Chimp News from Uganda

Chimpanzee Sanctuary & Wildlife Conservation Trust News Updates

Fence Refurbishment Works Disrupt Chimpanzee Routine; Sara plans an escape route…
Sara at Ngamba Island Chimpanzee Sanctuary
From the 17th July 2017, chimpanzees were retained inside the holding facility daily except for a few who could spend the day in the dusk enclosure. Those who were sent to the dusk enclosure included Connie, Nagoti, Ndyakira, Namukisa, Bahati, Nani, Medina, Cocoa, Nakuu, Sara, Eazy, Kazahukire and Billi. The selection was based on the Caregivers assumption that such individuals’ chances of escaping were minimal. However, the fence works were delayed, the chimps gradually got irritated before finally accepting their situation after about 10 days.

Those in the dusk enclosure were not entirely happy either, Sara became the master planner. One time, Sara got a brick and wedged it vertically beneath the chain link and the electric wire thereby creating space to squeeze through. She went through the fence on 3 different occasions and each time she went to the eastern side of the island to look at the area where the fence was under refurbishment, then proceeded to the garden where she always picked a fresh papaya before returning to the enclosure. This made all the other chimps in the enclosure believe that it was worth the effort despite the caregivers working on closing every escape point.

Sara made sure she opened up another route at different parts every time. On 26th June at around 5:00pm, Sara placed another brick vertically, held the wire up and successfully managed to aid five more chimpanzees escape from the dusk enclosure to the Eastern side of the forest as well as a few to the garden. Sara, Namukisa, Billi and Afrika went up to the forest while Nagoti and Bahati were unable to negotiate a route into the forest and remained stuck in the keeper service corridor. However, all those who escaped were managed well and returned to the enclosure.

To the caregivers and volunteers who were around, it was like the famous movie of "Prison Break" from the Dusk enclosure to the main forest.

Sustainable Living on Lake Victoria – New Bio Digester Toilet for Myende Community
Community toilet at Myende
Sanitation and hygiene are key challenges in many fishing communities of Lake Victoria including the Myende Community. Chimpanzee Trust solicited for funds from Born Free Foundation’s Global Friends program and Dr Nancy Merrick, for the community toilet facility to manage its sanitation and hygiene challenges. The community members, also fully participated in this project, by providing available material such as gravel, digging trenches and water.

Phase1: of the facility has been 100% finished to include; construction of the main structure, the plumbing works and painting.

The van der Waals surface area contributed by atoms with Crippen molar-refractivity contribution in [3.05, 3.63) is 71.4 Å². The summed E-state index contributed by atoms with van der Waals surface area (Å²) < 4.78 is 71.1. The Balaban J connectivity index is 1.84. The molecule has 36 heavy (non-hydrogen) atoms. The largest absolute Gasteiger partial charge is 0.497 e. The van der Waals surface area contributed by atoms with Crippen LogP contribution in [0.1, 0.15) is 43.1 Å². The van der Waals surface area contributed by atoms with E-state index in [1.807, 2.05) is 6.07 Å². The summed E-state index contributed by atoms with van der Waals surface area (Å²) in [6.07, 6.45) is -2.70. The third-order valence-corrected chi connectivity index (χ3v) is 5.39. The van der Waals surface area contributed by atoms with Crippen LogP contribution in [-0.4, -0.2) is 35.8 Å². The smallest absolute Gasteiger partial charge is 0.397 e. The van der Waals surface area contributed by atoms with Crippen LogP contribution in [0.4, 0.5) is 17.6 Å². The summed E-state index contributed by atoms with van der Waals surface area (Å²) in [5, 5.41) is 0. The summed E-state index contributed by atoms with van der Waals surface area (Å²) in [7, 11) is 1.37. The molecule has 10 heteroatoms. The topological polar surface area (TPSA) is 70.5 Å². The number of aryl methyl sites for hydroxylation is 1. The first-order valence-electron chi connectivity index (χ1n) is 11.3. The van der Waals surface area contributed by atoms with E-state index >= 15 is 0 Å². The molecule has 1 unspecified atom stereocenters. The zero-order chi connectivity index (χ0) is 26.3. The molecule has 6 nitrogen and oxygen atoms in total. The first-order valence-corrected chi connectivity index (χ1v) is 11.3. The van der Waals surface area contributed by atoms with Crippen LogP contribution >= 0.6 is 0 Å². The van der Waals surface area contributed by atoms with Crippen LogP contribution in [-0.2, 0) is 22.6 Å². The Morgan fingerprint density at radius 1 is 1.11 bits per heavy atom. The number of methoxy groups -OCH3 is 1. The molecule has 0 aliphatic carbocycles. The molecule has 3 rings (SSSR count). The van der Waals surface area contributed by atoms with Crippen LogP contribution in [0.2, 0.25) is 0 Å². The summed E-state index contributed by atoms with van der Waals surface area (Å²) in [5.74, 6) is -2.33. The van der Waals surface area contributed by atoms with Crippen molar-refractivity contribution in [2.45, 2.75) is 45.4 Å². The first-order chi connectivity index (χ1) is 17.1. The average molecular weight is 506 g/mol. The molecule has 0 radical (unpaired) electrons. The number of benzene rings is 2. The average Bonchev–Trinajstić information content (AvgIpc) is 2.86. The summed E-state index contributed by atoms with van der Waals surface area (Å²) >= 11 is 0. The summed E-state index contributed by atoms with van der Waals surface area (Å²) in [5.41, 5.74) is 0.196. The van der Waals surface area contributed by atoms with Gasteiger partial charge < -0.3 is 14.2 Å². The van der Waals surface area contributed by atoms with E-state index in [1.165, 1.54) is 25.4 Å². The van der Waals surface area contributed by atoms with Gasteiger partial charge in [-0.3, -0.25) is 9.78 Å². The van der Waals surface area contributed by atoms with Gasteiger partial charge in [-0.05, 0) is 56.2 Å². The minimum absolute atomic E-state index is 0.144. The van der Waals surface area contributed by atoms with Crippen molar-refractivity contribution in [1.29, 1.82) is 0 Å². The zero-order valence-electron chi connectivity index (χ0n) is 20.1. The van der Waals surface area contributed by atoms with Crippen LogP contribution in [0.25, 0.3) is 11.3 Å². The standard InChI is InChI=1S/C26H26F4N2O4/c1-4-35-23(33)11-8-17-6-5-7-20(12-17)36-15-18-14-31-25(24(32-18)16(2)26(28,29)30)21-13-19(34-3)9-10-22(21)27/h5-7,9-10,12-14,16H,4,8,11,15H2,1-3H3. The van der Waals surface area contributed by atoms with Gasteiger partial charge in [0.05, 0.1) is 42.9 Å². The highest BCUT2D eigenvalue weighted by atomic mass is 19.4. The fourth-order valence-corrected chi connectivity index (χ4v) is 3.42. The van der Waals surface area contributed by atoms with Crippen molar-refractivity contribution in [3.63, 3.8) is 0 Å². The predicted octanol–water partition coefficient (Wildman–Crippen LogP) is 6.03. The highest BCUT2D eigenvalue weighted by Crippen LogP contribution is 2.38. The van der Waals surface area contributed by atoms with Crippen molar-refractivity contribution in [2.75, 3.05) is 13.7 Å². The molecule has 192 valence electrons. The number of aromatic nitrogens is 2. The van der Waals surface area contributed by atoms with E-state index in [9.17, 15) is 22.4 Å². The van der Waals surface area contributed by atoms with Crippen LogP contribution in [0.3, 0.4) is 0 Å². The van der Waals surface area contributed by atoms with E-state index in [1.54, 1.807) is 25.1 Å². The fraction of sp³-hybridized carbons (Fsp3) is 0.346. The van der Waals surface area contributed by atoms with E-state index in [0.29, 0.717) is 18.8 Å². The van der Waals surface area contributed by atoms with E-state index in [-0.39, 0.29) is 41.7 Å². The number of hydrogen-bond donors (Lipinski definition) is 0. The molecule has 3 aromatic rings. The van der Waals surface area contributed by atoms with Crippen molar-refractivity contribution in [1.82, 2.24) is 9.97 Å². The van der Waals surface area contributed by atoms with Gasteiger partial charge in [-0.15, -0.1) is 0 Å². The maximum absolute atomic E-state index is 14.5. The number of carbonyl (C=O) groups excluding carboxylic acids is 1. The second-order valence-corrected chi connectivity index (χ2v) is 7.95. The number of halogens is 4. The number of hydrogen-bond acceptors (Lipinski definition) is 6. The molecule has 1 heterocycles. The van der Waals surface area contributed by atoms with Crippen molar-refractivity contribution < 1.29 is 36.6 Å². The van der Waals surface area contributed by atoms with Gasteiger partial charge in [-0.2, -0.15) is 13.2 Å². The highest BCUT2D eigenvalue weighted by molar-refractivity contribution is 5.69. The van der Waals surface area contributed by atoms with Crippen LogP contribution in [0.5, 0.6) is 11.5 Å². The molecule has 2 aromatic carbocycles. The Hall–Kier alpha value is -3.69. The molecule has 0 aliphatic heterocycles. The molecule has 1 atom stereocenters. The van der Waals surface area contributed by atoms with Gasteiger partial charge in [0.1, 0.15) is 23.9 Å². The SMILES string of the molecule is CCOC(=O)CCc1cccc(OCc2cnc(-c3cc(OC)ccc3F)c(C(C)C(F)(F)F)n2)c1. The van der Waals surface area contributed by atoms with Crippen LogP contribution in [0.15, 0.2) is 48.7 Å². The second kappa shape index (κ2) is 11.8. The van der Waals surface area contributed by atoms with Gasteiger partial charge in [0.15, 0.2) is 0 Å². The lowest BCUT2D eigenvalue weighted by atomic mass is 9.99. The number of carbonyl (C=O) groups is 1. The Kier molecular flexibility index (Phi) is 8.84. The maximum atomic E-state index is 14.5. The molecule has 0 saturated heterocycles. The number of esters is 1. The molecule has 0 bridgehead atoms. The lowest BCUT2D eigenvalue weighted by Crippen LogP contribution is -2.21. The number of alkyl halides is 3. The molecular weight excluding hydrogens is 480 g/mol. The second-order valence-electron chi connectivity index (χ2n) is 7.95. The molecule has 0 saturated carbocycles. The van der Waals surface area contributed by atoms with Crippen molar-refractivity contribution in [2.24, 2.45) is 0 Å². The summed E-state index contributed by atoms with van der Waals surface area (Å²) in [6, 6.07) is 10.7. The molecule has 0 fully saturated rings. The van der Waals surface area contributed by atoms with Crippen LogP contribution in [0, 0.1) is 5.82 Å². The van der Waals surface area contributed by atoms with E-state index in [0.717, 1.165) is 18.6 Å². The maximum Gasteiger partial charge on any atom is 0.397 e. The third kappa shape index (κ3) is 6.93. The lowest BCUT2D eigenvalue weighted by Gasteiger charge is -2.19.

Phase 2: will include the installation of the bio- digester and the water tank.

This facility, which includes 2 bathrooms, 7 toilet facilities for men and women will help ease sanitation challenge in the community. The facility will be exclusively managed by a selected committee from the community, with a fee levied to the community members for its usage.

Muhooro Town Human Wildlife Conflict
One of the victims
A one year old boy, Ahumuza Kyaligonza was seriously injured on Wednesday June 21, 2017 in Karusigwa East Village, Muhooro Town Council, Kagadi District after she was carried into the forest by a curious chimpanzee which subsequently was being chased by the community. The baby was carried from a spot at a garden where his mother, Tumuramwe Gorretti and other women were digging. The frequency in the overlap in needs of people and wildlife in Muhooro has increased in the last few months, with a two year old boy dying in May 2017.

Muhooro is a Suburban Town located in Kagadi District, and as such, has a relatively high population density. This has led to continuous forest degradation and deforestation in the area creating an overlap between the community and the chimpanzees. Muhooro Town is in a landscape with the highest deforestation rate of 8000 hectares lost per year.

The situation in Muhooro Town is critical for the conservation of chimpanzees living and depending on the last remaining fragmented forest patches within the sub-urban area.

The Chimpanzee Trust with other conservation partners calls out for support to engage the community in Muhooro Town to ensure that the community lives in harmony with our closest relatives the chimpanzees.

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Chimpanzee Sanctuary & Wildlife Conservation Trust, Plot 1, Bank Close, P.O.Box 884, Entebbe Uganda